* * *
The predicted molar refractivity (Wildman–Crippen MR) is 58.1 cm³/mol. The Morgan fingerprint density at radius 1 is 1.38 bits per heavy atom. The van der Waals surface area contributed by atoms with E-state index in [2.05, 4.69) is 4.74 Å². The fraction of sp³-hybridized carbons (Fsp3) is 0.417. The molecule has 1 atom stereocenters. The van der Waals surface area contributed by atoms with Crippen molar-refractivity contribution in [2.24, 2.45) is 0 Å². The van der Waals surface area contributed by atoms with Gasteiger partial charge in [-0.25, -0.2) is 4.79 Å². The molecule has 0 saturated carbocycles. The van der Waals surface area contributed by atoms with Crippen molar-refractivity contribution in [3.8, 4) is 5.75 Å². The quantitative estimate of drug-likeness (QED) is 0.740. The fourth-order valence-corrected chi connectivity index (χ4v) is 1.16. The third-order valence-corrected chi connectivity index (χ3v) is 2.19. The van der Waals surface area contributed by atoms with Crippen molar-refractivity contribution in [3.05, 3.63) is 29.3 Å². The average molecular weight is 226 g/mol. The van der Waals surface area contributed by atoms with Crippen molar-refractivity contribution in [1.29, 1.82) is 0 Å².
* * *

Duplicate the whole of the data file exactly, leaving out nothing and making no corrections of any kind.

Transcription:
The predicted molar refractivity (Wildman–Crippen MR) is 58.1 cm³/mol. The Morgan fingerprint density at radius 1 is 1.38 bits per heavy atom. The van der Waals surface area contributed by atoms with E-state index in [2.05, 4.69) is 4.74 Å². The fraction of sp³-hybridized carbons (Fsp3) is 0.417. The molecule has 1 atom stereocenters. The van der Waals surface area contributed by atoms with Crippen molar-refractivity contribution in [2.24, 2.45) is 0 Å². The van der Waals surface area contributed by atoms with Gasteiger partial charge in [-0.25, -0.2) is 4.79 Å². The molecule has 0 saturated carbocycles. The van der Waals surface area contributed by atoms with Crippen molar-refractivity contribution in [3.8, 4) is 5.75 Å². The quantitative estimate of drug-likeness (QED) is 0.740. The fourth-order valence-corrected chi connectivity index (χ4v) is 1.16. The third-order valence-corrected chi connectivity index (χ3v) is 2.19. The van der Waals surface area contributed by atoms with Crippen molar-refractivity contribution in [3.05, 3.63) is 29.3 Å². The average molecular weight is 226 g/mol. The van der Waals surface area contributed by atoms with Crippen molar-refractivity contribution in [1.29, 1.82) is 0 Å².